The Guardian: One in 200 people is a slave. Why? – 25 February
- The Guardian carries a report on new figures from the UN International Labour Organization (ILO), which estimates that 40.3 million people are today living in some form of modern slavery – more than three times the figure during the transatlantic slave trade.
- “A person today is considered enslaved if they are forced to work against their will; are owned or controlled by an exploiter or “employer”; have limited freedom of movement; or are dehumanised, treated as a commodity or bought and sold as property, according to abolitionist group Anti-Slavery International.”
- According to the Global Slavery Index, Eritrea ranks second globally for the number of slavery victims, with 93 per 1,000 people. Top of the list is North Korea, with 104.6 victims per 1,000.
- Human trafficking is classified as a form of enslavement. On 5 February, a TIME article looked at cases of asylum seekers being held at ransom by traffickers. Eritreans, Ethiopians and Somalis were some of the most likely to fall victim to this practice.
All Africa: Eritrea: Nationals in Israel Contribute Over U.S.221 Thousand – 26 February
- The Eritrean Information Ministry claims that Eritreans in Israel contributed more than $221,000 in support of funds for Eritrean war veterans and the families of martyrs.
- According to the Ministry of Labor and Social Welfare, $201,000 went to the families of martyrs, while the remaining $19,650 was allocated to support of the National Association of Eritrean War Disabled Veterans.
- At an event to mark the contribution, the Charge d’Affairs at the Eritrean Embassy in Israel, Solomon Kinfe, “commended the nationals for their contribution in support of martyrs’ families and the war disabled veterans and called on for strengthening organizational capacity and enhanced contribution.”
- It is regularly reported that Eritrean nationals living abroad are subject to a “diaspora tax” in order to gain services. In 2018, the Netherlands expelled an Eritrean diplomat on the grounds of “continuous intimidation and force used in the collection” of the tax.
All Africa: Eritrea: Southern Region – 79 Percent of Residents Have Access to Clean Water – 26 February
- All Africa republishes a press release from the Eritrean Information Ministry which states that 79 percent of residents of the Southern region now have access to clean water.
- Kibrom Misgna, head of the water branch at the Southern region, stated that in the last several years potable water projects have been put in place in villages, semi-urban centres, and towns. According to Kibrom, 25% of the projects are manual pumped, and 54% are solar and electric powered.
- Over forty thousand residents are now reported to have access to clean water after 2018 saw the implementation of 11 potable water projects worth 16.6 million Nakfa in 16 villages and two towns.
- Repair works on damaged water projects were also carried out in 2018, restoring 28 water distribution centres and 250 manual pumps.
KT Press: Merhawi Kudus Wins Tour Du Rwanda’s Toughest, Maintains Overall Lead – 26 February
- Rwanda’s KT Press reports that Eritrea’s Merhawi Kudus has claimed his second stage victory in the Tour du Rwanda, which finishes on Sunday 3 March.
- Merhawi won the longest stage of the race, completing the 213.2km stage in 05h21’15”. He beat his closest rival, the Estonian rider Taaramae Rein, by 15 seconds.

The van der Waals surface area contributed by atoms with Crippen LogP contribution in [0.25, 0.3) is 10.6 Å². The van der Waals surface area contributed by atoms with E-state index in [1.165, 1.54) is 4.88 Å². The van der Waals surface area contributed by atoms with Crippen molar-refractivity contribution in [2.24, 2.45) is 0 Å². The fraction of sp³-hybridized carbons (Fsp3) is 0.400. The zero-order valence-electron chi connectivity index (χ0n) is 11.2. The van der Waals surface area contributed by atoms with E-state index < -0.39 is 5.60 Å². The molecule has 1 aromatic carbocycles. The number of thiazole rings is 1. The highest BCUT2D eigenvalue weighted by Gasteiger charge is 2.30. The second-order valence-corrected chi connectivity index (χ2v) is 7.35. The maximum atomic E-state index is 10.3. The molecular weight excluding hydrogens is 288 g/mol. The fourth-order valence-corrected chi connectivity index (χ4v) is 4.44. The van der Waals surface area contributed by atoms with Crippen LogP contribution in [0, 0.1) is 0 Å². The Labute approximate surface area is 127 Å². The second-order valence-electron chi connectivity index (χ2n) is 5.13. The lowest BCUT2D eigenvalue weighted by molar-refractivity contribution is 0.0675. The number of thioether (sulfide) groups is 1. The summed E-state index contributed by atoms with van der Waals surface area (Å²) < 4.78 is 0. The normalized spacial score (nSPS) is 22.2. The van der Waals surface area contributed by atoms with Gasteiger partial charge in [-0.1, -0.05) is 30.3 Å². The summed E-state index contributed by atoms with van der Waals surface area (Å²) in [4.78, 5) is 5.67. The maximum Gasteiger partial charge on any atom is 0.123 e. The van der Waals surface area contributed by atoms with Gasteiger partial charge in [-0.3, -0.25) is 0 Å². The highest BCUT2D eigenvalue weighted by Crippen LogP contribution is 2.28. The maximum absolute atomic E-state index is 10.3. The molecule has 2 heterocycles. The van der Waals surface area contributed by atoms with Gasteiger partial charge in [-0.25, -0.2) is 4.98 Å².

- Following his excellent performances in the mountains, Merhawi won the King of the Mountain jersey as well as the best ranked African jersey.
- On Thursday 28, the 16-team peloton will head to Karongi District, in Western Province, from where the cyclists will ride 102.6km in the fourth stage of the Tour.
BBC: Eritrean Press: Reporting on Africa’s most secretive state – 27 February
- The BBC publishes a feature on the founder of Eritrean Press, an independent Facebook page with more than 250,000 followers covering Eritrean politics, satire, sport, and human interest stories.
- ‘J’ only agreed to speak to the BBC on condition of anonymity, saying that none of his volunteer eight writers – based in Eritrea, Britain and the US – know his identity. “No-one knows who I am. I’d be in prison”, he tells them.
- Within Eritrea, all news outlets are state-owned, and journalists have been imprisoned without trial or charge. Eritrean Press reaches around 1.25 million people each week, but J estimates that only around 30,000 of his readers are inside Eritrea itself, not for reasons of censorship but internet access, which is both unreliable and expensive. The World Bank estimates that scarcely more than 1% of the Eritrean population has access to the web.
- J, who lives in Britain but makes occasional trips back to Eritrea, says the page was initially inspired by a desire to support the country in a “propaganda war” against Ethiopia, but that following rapprochement last year, “we don’t need to support the government but criticise (them) on the things they do wrong […] if they do the right thing, we support them. If they do the wrong thing, we criticise them.”
- In a “landmark post” in October 2018, J called for the first time for a change of government in Eritrea, with a post headlined “Nepotist Isaias Has Got to Go”. “I believe there should be free elections, but that will not happen, so the president has to go”, he tells the BBC’s Reha Kansara.
IOL: WATCH: Everything you need to know about the new ‘wonder grain’ Teff – 27 February
- South African outlet Independent Online runs an article on the growing popularity of teff as a “wonder grain” promoted by health and fitness bloggers.
- Teff, a staple of cuisine in Eritrea and Ethiopia, is touted as a versatile grain high in fibre, iron, protein and calcium, whose flour is widely used to make injera bread.